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World Neurosurg. 2018 Jan;109:e761-e769. doi: 10.1016/j.wneu.2017.10.077. Epub 2017 Oct 23.

Percutaneous Endoscopic Lumbar Reoperation for Recurrent Sciatica Symptoms: A Retrospective Analysis of Outcomes and Prognostic Factors in 94 Patients.

Author information

1
Department of Orthopaedics, Xinqiao Hospital of Third Military Medical University, Chongqing, Shapingba District, People's Republic of China; Department of Orthopaedics, Fourth Military of Chinese People Liberation Army, Xining, Qinghai, China.
2
Department of Orthopaedics, Xinqiao Hospital of Third Military Medical University, Chongqing, Shapingba District, People's Republic of China.
3
Department of Orthopaedics, Xinqiao Hospital of Third Military Medical University, Chongqing, Shapingba District, People's Republic of China. Electronic address: happyzhou@vip.163.com.

Abstract

BACKGROUND:

Recurrent symptoms of sciatica after previous surgical intervention is a relatively common and troublesome clinical problem. Percutaneous endoscopic lumbar decompression has been proved to be an effective method for recurrent lumbar disc herniation. However, the prognostic factors and outcomes of percutaneous endoscopic lumbar reoperation (PELR) for recurrent sciatica symptoms were still unknown. The purpose of this study was to evaluate the outcomes and prognostic factors of patients who underwent PELR for recurrent sciatica symptoms.

METHODS:

From 2009 to 2015, 94 patients who underwent PELR for recurrent sciatica symptoms were enrolled. The primary surgeries include transforaminal lumbar interbody fusion (n = 16), microendoscopic discectomy (n = 31), percutaneous endoscopic lumbar decompression (PELD, n = 17), and open discectomy (n = 30). The mean follow-up period was 36 months, and 86 (91.5%) patients had obtained at least 24 months' follow-up.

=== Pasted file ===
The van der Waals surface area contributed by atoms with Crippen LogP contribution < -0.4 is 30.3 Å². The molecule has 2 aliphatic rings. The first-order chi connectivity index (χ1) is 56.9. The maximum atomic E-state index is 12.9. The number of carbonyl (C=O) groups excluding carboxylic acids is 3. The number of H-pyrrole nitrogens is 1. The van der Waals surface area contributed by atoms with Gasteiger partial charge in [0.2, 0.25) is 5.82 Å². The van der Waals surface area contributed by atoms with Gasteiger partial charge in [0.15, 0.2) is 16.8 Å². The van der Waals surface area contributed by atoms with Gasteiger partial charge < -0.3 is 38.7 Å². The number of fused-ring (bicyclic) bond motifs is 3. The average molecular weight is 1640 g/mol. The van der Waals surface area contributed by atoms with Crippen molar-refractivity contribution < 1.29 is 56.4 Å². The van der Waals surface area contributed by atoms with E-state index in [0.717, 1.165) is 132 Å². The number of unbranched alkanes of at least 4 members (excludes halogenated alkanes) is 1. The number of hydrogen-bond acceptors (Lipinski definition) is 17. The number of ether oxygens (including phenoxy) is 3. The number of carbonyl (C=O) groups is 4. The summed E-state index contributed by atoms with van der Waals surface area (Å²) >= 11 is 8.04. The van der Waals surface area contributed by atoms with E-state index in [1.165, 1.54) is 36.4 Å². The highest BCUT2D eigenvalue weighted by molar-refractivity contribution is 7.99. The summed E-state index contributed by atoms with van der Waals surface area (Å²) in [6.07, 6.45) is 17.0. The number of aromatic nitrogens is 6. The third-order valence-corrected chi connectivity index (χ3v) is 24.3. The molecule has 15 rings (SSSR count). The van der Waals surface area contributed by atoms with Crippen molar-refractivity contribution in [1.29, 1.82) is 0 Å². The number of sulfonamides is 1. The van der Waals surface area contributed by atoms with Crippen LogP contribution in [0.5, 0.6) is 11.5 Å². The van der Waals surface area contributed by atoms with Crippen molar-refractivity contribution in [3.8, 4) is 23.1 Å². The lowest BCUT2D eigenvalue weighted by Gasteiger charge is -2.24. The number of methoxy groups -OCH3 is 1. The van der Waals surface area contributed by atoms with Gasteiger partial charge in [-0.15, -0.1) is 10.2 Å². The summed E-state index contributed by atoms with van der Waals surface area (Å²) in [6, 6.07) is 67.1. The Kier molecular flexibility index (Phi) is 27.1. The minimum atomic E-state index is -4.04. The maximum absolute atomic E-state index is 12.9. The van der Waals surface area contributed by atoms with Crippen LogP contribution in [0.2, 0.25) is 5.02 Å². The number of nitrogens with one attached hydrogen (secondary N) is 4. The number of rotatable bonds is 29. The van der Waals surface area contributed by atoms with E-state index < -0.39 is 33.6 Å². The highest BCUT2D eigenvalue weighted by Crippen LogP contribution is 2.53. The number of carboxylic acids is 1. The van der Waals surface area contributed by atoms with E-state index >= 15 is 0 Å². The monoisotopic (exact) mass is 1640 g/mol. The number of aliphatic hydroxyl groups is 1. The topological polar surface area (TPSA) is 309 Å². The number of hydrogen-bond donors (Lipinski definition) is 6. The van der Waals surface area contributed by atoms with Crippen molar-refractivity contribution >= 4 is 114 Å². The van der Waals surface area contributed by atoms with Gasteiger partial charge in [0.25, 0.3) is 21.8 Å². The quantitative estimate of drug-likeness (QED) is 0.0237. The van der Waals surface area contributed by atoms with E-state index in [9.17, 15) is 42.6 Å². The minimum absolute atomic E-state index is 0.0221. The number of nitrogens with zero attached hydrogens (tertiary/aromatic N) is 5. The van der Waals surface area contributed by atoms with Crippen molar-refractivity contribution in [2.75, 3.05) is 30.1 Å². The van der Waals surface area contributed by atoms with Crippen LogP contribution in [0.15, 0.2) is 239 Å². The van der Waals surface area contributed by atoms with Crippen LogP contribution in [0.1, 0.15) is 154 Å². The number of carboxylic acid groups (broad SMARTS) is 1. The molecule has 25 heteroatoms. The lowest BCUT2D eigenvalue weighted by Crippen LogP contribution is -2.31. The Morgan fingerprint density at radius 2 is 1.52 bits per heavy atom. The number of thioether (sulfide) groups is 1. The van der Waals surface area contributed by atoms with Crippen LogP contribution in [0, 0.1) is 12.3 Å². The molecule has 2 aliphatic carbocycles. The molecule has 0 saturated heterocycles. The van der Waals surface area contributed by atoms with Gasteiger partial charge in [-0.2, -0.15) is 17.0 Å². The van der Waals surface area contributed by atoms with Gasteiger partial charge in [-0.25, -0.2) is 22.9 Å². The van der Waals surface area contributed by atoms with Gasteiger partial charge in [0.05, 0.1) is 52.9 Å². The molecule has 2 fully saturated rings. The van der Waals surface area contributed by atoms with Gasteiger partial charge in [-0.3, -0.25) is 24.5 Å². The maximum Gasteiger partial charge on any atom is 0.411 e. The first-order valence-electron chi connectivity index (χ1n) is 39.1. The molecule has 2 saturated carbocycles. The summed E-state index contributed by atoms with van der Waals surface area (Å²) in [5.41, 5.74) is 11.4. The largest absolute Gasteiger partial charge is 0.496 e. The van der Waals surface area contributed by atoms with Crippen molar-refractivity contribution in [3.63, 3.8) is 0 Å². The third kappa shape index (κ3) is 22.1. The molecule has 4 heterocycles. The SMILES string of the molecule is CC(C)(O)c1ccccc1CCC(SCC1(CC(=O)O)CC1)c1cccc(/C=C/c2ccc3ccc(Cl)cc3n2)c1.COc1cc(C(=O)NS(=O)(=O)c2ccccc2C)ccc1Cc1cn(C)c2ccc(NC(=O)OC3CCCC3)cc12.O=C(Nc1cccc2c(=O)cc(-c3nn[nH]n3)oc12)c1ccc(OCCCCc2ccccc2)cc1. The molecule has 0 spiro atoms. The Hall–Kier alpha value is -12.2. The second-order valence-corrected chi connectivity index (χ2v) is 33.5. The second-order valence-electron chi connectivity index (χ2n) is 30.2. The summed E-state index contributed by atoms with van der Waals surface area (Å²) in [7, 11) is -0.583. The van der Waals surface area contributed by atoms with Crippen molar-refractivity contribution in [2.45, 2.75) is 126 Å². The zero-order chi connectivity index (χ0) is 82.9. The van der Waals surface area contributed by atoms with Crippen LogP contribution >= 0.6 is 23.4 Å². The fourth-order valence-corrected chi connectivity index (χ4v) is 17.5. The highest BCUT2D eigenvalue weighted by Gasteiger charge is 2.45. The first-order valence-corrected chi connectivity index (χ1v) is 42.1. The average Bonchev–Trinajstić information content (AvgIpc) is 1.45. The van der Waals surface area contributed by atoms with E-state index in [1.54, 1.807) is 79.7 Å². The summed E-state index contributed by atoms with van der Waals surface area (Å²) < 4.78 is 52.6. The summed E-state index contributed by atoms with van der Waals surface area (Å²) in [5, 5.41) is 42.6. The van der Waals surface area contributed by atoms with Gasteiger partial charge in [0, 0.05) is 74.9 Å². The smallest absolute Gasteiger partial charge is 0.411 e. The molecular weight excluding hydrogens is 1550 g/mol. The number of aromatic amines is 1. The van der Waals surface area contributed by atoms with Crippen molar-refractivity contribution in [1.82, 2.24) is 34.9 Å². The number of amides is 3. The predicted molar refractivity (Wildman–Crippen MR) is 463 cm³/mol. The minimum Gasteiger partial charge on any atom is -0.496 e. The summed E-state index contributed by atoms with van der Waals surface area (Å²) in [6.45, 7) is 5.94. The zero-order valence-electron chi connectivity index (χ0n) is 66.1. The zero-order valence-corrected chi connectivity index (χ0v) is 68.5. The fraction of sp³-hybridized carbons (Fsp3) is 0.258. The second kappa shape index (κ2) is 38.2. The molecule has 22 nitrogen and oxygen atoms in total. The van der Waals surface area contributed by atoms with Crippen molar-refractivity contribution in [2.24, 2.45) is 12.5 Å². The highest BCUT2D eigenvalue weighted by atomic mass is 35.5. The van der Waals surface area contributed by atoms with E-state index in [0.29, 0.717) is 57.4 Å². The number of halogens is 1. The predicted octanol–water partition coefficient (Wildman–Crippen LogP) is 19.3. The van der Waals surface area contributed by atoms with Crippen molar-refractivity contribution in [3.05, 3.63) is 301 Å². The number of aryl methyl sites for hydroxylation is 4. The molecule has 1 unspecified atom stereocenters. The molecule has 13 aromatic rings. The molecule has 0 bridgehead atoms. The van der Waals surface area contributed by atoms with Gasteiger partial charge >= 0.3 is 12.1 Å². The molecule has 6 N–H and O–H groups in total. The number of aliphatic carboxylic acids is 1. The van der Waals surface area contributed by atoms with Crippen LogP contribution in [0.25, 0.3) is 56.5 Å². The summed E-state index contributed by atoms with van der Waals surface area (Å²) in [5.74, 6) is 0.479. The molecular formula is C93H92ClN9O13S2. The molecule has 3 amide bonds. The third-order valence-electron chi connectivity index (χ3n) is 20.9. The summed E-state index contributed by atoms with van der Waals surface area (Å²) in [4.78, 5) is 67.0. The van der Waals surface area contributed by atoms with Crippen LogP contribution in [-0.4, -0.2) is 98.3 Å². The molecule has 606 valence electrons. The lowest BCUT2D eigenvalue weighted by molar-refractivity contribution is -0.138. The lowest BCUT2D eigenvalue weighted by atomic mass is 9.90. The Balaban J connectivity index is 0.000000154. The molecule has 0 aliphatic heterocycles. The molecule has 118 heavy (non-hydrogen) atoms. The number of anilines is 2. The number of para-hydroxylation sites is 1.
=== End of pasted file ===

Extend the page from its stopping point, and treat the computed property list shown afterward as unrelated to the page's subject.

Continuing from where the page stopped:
RESULTS:

Of the 94 patients with adequate follow-up, 51 (54.3%) exhibited excellent improvement, 23 (24.5%) had good improvement, and 7 (7.4%) had fair improvement according to modified Macnab criteria. The average re-recurrence rate was 9.6%, with no difference among the different primary surgery groups (PELD, 3/17; microendoscopic discectomy, 2/31; open discectomy, 3/30; transforaminal lumbar interbody fusion, 1/16). There was a trend toward greater rates of symptom recurrence in the primary group of PELD who underwent percutaneous endoscopic lumbar reoperation compared with other groups, but this did not reach statistical significance (P > 0.05). Multivariate analysis suggested that age, body mass index, and surgeon level was independent prognostic factors. Obesity (hazard ratio 13.98, 95% confidence interval 3.394-57.57; P < 0.001) was the risk factor affecting re-recurrence according to logistic regression analysis.

CONCLUSIONS:

PELR is a safe and effective treatment for recurrent sciatica symptoms regardless of different primary operation type. Obesity, inferior surgeon level, and patient age older than 40 years were associated with a worse prognosis. Obesity was also a strong and independent predictor of re-recurrence sciatica symptoms after percutaneous endoscopic lumbar decompression.

KEYWORDS:

Minimally invasive surgery; Percutaneous endoscopic lumbar decompression; Prognostic factors; Recurrent sciatica symptoms; Surgical outcome

PMID:
29074423
DOI:
10.1016/j.wneu.2017.10.077
[Indexed for MEDLINE]

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